Tuesday, April 7, 2015

Stretching Not a Religion

That's the ruling of court in California, which found that secular yoga classes offered as an alternative to traditional physical education classes at a public school do not promote religious beliefs. A lawsuit was brought against the school by Christian parents who believed that despite being stripped of all religious references and practices, the yoga classes still promoted Hinduism. They essentially argued that stretching constituted a religious practice, which is news to fitness enthusiasts everywhere.

“While the practice of yoga may be religious in some contexts, yoga classes as taught in the district are, as the trial court determined, ‘devoid of any religious, mystical, or spiritual trappings,’” the court wrote in a 3-0 opinion.

Stephen and Jennifer Sedlock and their two children had brought the lawsuit claiming yoga promoted Hinduism and inhibited Christianity. They were disappointed with the ruling and considering their options.

“No other court in the past 50 years has allowed public school officials to lead children in formal religious rituals like the Hindu liturgy of praying to, bowing to, and worshipping the sun god,” attorney Dean Broyles said in a statement.

Paul V Carelli IV, a lawyer for the district, said there were no rituals occurring in the classroom and no one was worshipping the sun or leading Hindu rites. The district said the practice was taught in a secular way to promote strength, flexibility and balance.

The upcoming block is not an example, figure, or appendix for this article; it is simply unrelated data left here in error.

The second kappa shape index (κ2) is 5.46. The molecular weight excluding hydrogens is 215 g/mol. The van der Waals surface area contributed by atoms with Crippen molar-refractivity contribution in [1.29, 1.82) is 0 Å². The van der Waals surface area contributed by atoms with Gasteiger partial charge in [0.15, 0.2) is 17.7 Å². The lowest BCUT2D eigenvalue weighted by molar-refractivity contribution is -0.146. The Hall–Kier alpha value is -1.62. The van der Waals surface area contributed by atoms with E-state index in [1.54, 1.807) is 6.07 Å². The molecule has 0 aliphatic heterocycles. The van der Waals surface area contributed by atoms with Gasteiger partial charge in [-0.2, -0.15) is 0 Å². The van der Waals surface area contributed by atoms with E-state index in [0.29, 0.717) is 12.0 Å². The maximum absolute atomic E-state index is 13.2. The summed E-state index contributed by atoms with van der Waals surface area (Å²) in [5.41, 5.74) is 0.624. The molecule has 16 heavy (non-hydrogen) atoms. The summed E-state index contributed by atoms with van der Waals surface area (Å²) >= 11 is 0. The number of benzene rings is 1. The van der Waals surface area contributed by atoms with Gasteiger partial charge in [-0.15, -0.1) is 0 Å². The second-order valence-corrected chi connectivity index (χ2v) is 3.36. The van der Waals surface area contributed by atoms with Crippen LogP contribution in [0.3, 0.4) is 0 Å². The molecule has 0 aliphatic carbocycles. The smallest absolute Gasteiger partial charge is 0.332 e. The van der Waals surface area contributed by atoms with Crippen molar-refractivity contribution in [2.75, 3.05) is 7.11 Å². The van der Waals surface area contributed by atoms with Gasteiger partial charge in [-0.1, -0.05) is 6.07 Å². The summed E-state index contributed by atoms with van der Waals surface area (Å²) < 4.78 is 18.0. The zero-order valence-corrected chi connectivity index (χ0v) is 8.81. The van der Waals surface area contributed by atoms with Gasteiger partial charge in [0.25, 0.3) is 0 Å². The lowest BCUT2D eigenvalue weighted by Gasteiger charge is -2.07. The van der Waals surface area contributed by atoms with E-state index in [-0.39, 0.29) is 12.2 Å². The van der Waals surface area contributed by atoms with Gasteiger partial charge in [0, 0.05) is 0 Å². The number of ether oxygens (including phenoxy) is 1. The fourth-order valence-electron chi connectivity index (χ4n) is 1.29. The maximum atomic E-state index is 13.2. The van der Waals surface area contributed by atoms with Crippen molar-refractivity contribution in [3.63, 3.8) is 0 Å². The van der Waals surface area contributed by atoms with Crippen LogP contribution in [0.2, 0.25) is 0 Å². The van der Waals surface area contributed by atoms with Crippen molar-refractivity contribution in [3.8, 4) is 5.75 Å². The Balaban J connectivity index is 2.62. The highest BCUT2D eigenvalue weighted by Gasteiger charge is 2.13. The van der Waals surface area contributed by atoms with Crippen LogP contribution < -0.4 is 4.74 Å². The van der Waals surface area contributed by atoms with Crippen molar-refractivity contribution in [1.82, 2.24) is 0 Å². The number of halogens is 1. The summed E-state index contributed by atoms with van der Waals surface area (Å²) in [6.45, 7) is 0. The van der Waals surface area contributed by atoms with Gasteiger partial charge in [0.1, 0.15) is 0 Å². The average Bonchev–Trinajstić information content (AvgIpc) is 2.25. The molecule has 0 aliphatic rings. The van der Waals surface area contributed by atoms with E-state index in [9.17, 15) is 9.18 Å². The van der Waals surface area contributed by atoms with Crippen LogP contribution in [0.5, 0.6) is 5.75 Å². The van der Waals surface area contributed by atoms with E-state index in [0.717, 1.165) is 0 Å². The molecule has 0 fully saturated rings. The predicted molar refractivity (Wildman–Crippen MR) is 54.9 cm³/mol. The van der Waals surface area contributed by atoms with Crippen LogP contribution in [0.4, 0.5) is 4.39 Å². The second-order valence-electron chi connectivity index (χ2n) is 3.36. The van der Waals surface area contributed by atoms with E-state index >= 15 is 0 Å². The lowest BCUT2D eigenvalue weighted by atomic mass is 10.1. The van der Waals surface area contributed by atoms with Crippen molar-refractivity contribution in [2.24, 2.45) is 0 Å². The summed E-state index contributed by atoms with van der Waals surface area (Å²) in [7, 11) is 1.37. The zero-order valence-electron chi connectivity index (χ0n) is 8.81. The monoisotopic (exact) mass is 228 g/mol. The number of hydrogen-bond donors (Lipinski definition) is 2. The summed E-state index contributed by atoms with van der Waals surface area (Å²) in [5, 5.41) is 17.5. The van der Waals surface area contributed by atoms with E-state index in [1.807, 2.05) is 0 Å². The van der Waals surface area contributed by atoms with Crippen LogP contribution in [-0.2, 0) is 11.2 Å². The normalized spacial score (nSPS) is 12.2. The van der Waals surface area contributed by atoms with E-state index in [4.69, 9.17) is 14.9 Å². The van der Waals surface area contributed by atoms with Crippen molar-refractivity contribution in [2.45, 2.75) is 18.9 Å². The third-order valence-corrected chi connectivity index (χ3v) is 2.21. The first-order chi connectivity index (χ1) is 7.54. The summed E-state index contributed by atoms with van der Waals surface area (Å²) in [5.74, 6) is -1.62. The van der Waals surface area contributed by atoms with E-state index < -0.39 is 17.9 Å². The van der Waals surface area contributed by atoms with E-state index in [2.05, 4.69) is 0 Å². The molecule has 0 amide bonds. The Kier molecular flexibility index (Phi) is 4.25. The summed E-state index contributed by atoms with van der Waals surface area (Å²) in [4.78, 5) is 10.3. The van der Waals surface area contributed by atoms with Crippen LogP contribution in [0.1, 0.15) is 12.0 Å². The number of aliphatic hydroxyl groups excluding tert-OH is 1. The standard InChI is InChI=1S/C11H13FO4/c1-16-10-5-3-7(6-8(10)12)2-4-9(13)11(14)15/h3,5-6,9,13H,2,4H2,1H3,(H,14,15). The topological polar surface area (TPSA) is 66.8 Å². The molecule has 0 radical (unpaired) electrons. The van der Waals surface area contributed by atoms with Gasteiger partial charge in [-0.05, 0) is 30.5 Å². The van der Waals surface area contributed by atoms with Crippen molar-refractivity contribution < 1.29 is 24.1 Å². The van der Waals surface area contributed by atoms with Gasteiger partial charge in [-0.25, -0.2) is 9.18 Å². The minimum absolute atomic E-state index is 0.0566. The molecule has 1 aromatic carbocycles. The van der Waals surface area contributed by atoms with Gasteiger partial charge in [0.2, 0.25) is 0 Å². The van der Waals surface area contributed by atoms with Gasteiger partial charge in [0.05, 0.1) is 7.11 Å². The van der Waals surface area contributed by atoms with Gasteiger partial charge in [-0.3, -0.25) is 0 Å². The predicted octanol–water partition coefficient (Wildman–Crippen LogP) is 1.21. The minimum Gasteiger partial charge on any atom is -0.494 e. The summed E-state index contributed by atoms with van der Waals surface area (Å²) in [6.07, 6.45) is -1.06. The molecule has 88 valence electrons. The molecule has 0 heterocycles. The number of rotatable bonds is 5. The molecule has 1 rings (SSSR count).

So these parents were totally convinced that religious practices of praying, chanting, and so forth were going on - even though they weren't. So either these folks are seriously misinformed, or just plain stupid. There's really no more polite way to put it. The court ruling is no surprise either, because the precedent set by the case going the other way would have been bizarre - that any action done in a religious context by anyone would still be religious even without said context. Many religions read texts during their services, for example, so should students not be allowed to read?

Yoga poses practiced with neither ritual or ceremony have nothing to do with religion, and are no different in that respect than reading non-religious texts. They aren't even all that Hindu, despite the way the practice is sometimes presented. Modern yoga only dates back to the 1960's, when poses shown in old Indian sources were combined with systems of European calisthenics disseminated by the British during their occupation of the sub-continent. Much of the chanting and such is simple orientalism designed to make yoga feel exotic to Westerners.

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